Guppy: I have visited this site, and read his books. But they don't really get into the fact's. I guess I'm looking for more of a how-to book, not just pictures of mature tanks.

Niko: Good advice :D Guess I'm quilty on chucking in just about every spieces of plant I can get my hand on. I'm now working on making o more clean desing, and have realised that my fish stock is on of the things that causes the chaoes in my tank. So I'm working on removing some of them now. But catching fish in a plantet tank is not done in a flash :shock:
 

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Another tip.

Read up and study subjects like Ikebana (flower arrangement), Iwagumi (rock arrangement), Nature Photography, visual arts, composition, perspective, etc... What I believe is that 90% of Aquascaping knowledge have nothing to do with aquariums.

By studying subjects that share the same fundamentals with aquarium layout, you can learn more by not restricting yourself in a glass tank and apply various art, design, psychological and philosophical principles to aquascaping, or anything. In this way you develope skills which create layouts that feel good, not only look good. Learn how different forms of visual representations can evoke different emotions and moods.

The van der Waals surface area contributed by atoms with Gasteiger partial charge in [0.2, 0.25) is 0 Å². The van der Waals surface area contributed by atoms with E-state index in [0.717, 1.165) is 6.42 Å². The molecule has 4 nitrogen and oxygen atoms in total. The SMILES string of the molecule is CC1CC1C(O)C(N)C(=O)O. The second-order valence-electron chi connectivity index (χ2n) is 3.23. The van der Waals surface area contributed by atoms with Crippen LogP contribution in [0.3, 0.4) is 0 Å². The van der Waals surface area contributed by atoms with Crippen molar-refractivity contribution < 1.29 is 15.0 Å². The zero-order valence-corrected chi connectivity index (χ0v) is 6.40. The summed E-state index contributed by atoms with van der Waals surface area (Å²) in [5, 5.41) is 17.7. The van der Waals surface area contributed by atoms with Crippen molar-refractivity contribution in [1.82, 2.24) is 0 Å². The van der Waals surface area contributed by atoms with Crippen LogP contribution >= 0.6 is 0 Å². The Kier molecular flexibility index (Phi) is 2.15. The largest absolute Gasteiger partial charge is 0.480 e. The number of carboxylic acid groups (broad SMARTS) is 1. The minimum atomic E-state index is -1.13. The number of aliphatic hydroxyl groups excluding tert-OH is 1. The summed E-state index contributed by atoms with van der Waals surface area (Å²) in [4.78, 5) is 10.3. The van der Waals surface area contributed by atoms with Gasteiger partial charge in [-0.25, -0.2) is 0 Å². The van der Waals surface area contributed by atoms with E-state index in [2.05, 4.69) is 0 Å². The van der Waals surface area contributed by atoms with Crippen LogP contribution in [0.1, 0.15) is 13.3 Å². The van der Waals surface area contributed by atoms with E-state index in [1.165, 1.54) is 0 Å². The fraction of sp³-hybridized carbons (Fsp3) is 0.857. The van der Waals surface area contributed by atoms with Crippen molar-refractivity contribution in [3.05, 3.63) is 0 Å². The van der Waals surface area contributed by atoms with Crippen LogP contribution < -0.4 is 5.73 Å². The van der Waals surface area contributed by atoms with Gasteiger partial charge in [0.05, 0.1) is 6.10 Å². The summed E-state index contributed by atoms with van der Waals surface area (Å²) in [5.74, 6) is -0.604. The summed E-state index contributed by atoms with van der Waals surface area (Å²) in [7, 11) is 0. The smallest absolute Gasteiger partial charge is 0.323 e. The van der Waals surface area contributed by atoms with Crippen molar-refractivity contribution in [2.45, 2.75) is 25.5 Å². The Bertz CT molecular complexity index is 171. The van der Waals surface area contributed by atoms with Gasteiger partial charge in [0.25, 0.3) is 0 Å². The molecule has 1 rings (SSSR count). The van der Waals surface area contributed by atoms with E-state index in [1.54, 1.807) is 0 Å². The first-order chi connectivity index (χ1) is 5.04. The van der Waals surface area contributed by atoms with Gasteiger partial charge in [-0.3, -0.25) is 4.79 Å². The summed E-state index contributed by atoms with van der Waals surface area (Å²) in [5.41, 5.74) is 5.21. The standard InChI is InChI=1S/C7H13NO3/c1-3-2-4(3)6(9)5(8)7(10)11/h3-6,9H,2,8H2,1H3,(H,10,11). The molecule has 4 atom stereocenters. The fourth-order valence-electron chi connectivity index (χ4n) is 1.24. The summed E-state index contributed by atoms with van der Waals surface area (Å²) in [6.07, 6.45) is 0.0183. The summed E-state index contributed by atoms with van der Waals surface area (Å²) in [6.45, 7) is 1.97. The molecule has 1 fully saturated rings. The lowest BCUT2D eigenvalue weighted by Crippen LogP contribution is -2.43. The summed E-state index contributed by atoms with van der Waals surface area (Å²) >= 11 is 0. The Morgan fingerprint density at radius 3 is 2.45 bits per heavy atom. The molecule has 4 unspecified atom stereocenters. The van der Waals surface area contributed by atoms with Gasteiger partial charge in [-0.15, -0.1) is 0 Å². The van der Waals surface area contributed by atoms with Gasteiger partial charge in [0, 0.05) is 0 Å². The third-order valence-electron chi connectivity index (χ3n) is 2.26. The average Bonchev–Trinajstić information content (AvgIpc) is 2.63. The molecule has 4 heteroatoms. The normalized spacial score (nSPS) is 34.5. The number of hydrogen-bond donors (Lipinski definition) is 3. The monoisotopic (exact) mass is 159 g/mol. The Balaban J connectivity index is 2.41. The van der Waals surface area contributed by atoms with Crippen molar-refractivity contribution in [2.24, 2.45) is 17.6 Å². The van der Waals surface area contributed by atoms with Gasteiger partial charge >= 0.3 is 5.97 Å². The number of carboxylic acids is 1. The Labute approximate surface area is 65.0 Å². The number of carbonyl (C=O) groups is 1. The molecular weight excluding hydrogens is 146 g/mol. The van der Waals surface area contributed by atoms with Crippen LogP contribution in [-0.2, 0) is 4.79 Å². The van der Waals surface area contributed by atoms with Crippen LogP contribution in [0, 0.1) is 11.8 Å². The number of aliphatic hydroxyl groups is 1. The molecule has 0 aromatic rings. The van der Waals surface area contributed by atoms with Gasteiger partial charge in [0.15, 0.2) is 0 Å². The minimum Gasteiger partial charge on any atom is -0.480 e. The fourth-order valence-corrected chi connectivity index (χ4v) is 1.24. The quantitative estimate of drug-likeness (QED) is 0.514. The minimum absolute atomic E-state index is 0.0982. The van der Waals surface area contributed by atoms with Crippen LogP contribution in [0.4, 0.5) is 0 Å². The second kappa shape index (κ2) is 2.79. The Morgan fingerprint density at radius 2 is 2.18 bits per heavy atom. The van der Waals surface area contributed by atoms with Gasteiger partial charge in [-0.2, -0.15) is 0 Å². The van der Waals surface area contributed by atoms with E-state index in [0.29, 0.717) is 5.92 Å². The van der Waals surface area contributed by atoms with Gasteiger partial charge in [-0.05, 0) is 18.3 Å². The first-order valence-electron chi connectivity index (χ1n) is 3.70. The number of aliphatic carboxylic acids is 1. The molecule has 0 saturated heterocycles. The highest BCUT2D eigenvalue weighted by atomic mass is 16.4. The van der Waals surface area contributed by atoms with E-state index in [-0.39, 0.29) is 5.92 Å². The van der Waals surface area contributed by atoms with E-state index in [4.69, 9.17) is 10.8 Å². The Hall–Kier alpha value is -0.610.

If you want to get into Japanese styled aquascaping, do not just follow the appearances. Go deeper into the cultures, religions, ideas and histroy behind it. Grow a deeper understanding of Zen, listen to Zen meditation music, learn to speak Japanese, it all helps to understand the essence of Japanese aquascaping.

2 cents.
 

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Discussion Starter #6
I have been into the art of bonsai, and indeed, much of the basic design layout are the same. I have also been into Zen, did my meditation and all that. Visited Japan last summer, speak some of the language and have been studiying martial arts for the last ten years or so.

I have some books on Japanes gardens as well, and this to helps. Guess the only thing to to is to keep reading up on this forum, and try to post my aquascapes here to get some valueable insight from you guys
 

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Take some pictures and get them posted here. There are so many great aquascapers on this forum to get ideas from! Follow their advice and learn as you go.